Scrum

Traditional development processes often resemble a relay race. A team of specialists completes tasks and hands them off to the next team. Scrum looks more like rugby: The term itself refers to the “scrimmage” once the ball is tossed. In this standard situation, the entire team moves shoulder-to-shoulder in one direction. Put in terms of an organization, it means cross-functional teams work together and self-organized in short time intervals on product segments in order to shorten the time-to-market.

Why Scrum?

Scrum is a management framework that can be used as a product development method. Scrum is also much more. You can manage complex knowledge processes with it and set a change in motion. Scrum is an approach to change management that brings the entire organizational development forward.

A tangible product within a few weeks

Scrum does not split the process into sequences; instead, it breaks down the product into individual pieces. The team is able to present a minimum viable product in a short period of time. This enables fast, specific feedback from the user and provides important insights for the continuing development process.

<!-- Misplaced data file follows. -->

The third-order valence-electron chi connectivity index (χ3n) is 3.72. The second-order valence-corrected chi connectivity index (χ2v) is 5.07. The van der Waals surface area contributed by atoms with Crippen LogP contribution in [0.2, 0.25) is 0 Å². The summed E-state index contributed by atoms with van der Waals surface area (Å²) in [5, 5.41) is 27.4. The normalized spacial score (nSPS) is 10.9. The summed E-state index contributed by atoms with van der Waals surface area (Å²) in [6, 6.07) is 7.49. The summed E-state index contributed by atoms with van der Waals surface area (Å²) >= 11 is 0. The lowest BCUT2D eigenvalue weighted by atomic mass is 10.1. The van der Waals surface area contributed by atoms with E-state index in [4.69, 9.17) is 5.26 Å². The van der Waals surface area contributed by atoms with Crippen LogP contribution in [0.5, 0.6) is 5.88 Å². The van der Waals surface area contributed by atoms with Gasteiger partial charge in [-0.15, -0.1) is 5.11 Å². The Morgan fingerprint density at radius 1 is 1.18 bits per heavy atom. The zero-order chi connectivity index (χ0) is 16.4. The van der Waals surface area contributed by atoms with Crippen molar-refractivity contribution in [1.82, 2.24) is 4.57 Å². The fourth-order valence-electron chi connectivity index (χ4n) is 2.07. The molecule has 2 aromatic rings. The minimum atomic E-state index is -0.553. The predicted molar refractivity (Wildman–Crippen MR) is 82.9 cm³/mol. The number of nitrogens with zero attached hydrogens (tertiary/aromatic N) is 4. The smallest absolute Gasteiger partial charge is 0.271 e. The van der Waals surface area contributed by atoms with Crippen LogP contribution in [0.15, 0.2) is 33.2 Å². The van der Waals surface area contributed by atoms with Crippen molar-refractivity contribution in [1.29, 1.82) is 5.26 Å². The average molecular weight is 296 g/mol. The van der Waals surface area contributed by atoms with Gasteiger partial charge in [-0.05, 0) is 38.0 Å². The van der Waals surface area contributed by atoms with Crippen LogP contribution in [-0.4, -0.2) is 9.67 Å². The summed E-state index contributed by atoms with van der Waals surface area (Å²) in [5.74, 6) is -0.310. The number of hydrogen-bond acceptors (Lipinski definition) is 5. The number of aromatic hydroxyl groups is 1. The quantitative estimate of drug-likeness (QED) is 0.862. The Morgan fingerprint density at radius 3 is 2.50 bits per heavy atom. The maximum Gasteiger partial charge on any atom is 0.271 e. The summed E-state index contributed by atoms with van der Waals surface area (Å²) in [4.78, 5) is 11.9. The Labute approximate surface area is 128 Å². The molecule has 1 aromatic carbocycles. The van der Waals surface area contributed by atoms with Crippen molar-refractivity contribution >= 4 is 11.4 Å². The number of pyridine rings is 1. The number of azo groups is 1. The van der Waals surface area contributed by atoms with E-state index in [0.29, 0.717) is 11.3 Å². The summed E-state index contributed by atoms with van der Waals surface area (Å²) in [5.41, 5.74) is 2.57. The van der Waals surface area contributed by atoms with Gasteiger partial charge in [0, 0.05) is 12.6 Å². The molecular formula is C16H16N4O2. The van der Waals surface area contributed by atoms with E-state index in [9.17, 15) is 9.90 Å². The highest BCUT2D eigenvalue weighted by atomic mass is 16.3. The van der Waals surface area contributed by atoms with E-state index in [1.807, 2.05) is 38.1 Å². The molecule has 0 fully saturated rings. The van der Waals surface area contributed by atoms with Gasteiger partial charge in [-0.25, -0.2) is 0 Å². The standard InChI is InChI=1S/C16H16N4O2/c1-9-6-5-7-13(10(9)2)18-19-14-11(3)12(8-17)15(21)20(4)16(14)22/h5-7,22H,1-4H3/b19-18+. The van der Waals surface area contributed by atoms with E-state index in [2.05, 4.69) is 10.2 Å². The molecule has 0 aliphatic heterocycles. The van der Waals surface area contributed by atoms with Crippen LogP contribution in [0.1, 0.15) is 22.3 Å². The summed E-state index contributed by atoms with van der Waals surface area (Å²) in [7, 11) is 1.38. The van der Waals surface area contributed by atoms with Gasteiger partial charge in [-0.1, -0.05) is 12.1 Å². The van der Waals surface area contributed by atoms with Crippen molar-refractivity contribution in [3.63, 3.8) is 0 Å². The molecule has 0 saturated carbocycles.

The User | tests the Minimum Viable Product and gives feedback for continued development.

The Product Owner | has the product vision and continuously communicates with the customer.

The Team | is responsible for the product quality and works through the tasks.

The Customer | is the one purchasing the product. With internal development, the Manager is the Customer.

The Manager | makes resources available and creates the necessary framework conditions.

The ScrumMaster | works with the team, communicates with the manager and is responsible for productivity.